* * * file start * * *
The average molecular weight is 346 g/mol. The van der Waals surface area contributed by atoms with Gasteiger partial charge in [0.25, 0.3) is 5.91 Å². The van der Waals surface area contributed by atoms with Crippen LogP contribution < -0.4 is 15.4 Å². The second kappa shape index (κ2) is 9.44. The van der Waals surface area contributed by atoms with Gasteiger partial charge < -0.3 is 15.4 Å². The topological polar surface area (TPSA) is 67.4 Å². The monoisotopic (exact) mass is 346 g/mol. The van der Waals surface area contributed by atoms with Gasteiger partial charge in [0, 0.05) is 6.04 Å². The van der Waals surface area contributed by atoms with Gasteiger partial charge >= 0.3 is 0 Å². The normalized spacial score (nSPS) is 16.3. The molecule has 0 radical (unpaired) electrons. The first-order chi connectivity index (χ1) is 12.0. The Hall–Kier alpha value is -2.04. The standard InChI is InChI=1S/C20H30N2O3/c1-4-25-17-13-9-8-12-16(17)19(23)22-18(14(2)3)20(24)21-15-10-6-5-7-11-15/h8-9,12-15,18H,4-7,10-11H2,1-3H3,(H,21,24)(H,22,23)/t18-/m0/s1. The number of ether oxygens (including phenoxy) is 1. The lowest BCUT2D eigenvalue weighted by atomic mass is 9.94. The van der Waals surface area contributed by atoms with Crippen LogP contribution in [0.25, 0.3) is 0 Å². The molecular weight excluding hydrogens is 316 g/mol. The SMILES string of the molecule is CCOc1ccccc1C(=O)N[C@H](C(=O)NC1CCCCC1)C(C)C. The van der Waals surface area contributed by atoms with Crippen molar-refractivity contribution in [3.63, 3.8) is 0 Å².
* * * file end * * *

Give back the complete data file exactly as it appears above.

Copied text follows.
The average molecular weight is 346 g/mol. The van der Waals surface area contributed by atoms with Gasteiger partial charge in [0.25, 0.3) is 5.91 Å². The van der Waals surface area contributed by atoms with Crippen LogP contribution < -0.4 is 15.4 Å². The second kappa shape index (κ2) is 9.44. The van der Waals surface area contributed by atoms with Gasteiger partial charge < -0.3 is 15.4 Å². The topological polar surface area (TPSA) is 67.4 Å². The monoisotopic (exact) mass is 346 g/mol. The van der Waals surface area contributed by atoms with Gasteiger partial charge in [0, 0.05) is 6.04 Å². The van der Waals surface area contributed by atoms with Gasteiger partial charge >= 0.3 is 0 Å². The normalized spacial score (nSPS) is 16.3. The molecule has 0 radical (unpaired) electrons. The first-order chi connectivity index (χ1) is 12.0. The Hall–Kier alpha value is -2.04. The standard InChI is InChI=1S/C20H30N2O3/c1-4-25-17-13-9-8-12-16(17)19(23)22-18(14(2)3)20(24)21-15-10-6-5-7-11-15/h8-9,12-15,18H,4-7,10-11H2,1-3H3,(H,21,24)(H,22,23)/t18-/m0/s1. The number of ether oxygens (including phenoxy) is 1. The lowest BCUT2D eigenvalue weighted by atomic mass is 9.94. The van der Waals surface area contributed by atoms with Crippen LogP contribution in [0.25, 0.3) is 0 Å². The molecular weight excluding hydrogens is 316 g/mol. The SMILES string of the molecule is CCOc1ccccc1C(=O)N[C@H](C(=O)NC1CCCCC1)C(C)C. The van der Waals surface area contributed by atoms with Crippen molar-refractivity contribution in [3.63, 3.8) is 0 Å².